As a physics undergraduate student in Munich, Gerhard Wagner worked on an esoteric atomic measurement of iron in a protein molecule. Then he heard from his supervisor, who was on sabbatical at Bell Labs in New Jersey. There, the same molecule, hemoglobin, the iron-rich protein that carries oxygen in red blood cells, was being probed by nuclear magnetic resonance (NMR) spectroscopy.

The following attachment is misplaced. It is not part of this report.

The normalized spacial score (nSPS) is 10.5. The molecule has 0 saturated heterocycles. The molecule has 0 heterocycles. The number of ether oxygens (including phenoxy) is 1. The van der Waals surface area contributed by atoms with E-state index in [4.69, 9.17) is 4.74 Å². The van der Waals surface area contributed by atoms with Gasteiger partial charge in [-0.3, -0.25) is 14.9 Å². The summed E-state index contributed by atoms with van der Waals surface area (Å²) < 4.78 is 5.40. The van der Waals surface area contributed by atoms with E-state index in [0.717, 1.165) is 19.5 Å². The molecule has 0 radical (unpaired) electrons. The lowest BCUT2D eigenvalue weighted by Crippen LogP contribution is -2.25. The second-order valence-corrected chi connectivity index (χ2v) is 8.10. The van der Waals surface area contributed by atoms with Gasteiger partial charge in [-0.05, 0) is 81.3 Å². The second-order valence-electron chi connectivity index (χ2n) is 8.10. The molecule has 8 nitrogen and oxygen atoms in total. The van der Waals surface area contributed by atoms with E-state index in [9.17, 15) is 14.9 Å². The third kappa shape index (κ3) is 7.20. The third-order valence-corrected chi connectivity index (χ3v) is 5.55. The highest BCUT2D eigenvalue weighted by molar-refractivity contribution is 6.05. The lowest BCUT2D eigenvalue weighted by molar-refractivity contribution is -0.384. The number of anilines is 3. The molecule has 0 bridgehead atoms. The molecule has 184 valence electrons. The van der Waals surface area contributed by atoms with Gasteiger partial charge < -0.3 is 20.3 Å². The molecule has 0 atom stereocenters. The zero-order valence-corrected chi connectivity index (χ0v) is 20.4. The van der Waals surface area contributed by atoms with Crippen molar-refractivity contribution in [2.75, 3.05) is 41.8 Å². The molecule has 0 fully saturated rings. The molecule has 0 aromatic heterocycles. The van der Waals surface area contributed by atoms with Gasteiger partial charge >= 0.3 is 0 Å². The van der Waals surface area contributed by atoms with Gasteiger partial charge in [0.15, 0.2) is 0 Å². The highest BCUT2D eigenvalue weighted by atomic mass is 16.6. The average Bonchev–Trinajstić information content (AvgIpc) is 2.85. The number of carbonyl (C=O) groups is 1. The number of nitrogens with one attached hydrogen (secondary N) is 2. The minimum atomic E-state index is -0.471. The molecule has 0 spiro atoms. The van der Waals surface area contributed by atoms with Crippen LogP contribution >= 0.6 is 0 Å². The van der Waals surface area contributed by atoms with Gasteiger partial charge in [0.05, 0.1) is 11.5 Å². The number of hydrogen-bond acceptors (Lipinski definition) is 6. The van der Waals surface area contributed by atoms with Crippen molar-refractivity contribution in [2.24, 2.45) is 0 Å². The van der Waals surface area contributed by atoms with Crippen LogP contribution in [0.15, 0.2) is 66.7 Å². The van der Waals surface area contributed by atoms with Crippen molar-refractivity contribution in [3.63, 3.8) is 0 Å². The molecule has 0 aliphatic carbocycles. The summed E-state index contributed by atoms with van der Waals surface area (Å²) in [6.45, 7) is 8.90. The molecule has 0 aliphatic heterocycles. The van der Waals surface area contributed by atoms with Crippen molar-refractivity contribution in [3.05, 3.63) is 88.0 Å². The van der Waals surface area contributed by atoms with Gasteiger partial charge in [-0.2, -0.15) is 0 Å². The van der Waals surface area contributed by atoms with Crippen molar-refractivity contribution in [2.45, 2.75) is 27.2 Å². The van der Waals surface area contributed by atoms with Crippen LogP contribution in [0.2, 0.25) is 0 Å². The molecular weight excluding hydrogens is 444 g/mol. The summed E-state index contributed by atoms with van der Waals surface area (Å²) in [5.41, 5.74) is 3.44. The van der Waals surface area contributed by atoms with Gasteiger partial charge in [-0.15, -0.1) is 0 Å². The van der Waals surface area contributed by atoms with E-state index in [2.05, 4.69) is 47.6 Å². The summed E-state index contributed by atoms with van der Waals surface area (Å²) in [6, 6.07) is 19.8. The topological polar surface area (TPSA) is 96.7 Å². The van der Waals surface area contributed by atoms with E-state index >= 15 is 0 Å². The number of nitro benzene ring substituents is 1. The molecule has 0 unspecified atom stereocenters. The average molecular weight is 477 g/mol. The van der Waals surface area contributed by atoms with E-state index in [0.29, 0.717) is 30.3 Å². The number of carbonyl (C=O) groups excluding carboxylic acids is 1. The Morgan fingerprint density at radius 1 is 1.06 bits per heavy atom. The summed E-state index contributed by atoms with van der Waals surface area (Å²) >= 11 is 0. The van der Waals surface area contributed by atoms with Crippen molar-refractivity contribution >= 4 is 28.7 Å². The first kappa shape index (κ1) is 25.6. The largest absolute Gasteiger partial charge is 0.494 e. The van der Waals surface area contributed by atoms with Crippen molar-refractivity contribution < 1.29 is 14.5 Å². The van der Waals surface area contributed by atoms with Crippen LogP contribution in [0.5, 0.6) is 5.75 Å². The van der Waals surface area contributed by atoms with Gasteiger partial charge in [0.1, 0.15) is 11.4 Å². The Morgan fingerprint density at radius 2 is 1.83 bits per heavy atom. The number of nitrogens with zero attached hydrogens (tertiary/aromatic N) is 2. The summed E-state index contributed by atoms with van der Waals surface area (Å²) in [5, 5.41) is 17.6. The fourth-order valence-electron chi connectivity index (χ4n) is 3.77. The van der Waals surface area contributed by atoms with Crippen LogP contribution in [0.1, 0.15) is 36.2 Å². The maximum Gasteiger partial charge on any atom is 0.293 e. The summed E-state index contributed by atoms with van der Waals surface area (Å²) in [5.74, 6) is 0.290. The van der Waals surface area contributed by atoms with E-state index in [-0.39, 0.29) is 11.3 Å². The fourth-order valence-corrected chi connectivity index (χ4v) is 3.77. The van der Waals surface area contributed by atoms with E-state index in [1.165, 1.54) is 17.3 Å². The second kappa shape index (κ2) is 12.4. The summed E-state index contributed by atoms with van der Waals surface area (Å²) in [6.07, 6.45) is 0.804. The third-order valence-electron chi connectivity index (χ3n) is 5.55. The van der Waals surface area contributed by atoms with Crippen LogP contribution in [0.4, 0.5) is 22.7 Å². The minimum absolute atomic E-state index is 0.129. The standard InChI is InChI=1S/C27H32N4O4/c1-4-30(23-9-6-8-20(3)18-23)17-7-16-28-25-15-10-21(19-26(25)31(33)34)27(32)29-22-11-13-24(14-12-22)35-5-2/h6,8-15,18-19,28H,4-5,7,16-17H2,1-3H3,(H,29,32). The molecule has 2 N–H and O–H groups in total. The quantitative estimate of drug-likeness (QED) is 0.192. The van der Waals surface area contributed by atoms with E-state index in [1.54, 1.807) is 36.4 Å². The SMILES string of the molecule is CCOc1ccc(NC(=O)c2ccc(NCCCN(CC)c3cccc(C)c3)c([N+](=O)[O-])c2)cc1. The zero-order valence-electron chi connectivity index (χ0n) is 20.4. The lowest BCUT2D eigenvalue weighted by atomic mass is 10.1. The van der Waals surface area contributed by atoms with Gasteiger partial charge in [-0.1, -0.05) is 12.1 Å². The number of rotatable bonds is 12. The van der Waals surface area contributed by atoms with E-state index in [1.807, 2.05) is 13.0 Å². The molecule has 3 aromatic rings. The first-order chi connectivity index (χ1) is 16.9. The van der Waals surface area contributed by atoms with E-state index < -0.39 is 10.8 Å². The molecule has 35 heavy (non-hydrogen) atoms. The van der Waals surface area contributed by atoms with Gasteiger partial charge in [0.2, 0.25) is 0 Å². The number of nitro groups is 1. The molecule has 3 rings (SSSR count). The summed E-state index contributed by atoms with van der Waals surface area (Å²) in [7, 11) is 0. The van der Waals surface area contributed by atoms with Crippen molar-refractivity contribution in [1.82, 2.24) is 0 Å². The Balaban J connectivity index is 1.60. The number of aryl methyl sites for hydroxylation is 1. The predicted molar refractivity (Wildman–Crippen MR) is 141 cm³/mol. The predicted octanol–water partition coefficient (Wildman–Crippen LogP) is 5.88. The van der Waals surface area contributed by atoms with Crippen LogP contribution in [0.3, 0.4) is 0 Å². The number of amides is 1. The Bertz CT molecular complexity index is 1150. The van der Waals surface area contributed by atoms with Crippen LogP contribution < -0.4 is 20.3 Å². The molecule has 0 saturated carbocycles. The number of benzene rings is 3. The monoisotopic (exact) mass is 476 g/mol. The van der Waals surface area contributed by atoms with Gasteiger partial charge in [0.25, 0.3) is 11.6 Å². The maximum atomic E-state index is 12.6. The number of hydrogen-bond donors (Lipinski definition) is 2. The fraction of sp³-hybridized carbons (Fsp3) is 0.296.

The technology caught Wagner’s attention. Why measure a single parameter, as he was doing, when you could measure many aspects at once with NMR and learn so much more, he asked himself. Little did ...Find out More »